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I have two minor children, and I want to name my spouse as my primary beneficiary, and our Joint Living Trust (which has a children's subtrust provision) as the secondary beneficiary rather than name the children directly as beneficiaries. My reason for doing this is to establish the Living Trust trustee as the manager of the IRA assets for the children should both myself and my wife die, rather than go through the delays and uncertainty of the courts appointing a financial custodian for the IRA assets until the children reach majority. I have heard many people say that naming a living trust as beneficiary of an IRA is a bad idea, but it seems like this is the best way to do this. If it is not, what should I do instead?

With the trust as beneficiary, upon the death of both myself and my spouse, will the children still be able to spread distribution or the remaining IRA assets over their lifetime, or will it accelerate when they inherit it? Thanks,

Nick Steele
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Greetings, Nick, and welcome. You asked:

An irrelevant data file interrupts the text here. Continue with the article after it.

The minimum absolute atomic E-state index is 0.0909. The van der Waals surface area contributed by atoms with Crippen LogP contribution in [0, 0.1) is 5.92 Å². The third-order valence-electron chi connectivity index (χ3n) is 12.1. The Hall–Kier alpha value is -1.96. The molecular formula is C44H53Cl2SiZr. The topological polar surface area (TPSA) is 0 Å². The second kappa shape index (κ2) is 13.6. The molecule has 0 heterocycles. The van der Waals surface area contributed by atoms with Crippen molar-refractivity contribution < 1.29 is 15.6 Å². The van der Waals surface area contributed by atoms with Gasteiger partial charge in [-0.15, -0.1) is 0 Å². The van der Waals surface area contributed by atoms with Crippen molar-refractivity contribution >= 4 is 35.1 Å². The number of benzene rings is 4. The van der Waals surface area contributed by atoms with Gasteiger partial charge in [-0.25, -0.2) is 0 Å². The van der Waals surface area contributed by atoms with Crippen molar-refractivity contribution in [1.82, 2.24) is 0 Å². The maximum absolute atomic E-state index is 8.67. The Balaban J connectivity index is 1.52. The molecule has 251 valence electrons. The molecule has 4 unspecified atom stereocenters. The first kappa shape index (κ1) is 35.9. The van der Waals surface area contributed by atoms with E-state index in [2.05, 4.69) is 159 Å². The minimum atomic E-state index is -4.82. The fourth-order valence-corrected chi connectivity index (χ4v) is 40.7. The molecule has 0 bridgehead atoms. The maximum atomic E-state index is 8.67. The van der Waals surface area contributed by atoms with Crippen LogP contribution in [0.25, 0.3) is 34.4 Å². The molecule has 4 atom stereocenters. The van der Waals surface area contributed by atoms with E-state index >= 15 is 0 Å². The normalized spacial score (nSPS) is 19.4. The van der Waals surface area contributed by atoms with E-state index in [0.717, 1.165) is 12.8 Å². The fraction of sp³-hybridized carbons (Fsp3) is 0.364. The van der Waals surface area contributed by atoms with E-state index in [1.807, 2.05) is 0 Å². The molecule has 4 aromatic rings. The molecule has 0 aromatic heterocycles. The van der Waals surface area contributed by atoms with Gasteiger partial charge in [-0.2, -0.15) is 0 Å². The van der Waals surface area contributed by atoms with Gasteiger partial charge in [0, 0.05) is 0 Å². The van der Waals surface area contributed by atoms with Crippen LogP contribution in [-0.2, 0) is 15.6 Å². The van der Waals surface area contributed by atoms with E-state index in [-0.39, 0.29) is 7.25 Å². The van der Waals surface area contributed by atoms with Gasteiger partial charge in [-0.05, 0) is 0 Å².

. I have heard many people say that naming a living trust as beneficiary of an IRA is a bad idea, but it seems like this is the best way to do this. If it is not, what should I do instead?

With the trust as beneficiary, upon the death of both myself and my spouse, will the children still be able to spread distribution or the remaining IRA assets over their lifetime, or will it accelerate when they inherit it?


It's not necessarily a bad idea to do so. You just have to be careful to jump through all the hoops when you do. I wrote about those hoops in "A Trust As An IRA Beneficiary" at http://www.fool.com/retirement/retireeport/2000/retireeport000814.htm.

While those rules still pertain, the new rules on IRA minimum required distributions make it somewhat easier to pass IRA monies through to the trust beneficiaries based on their life expectancies. See Natalie Choate's piece at http://www.ataxplan.com/articles_fr/notice_fm.htm for an explanation of those trust rules.

Regards..Pixy
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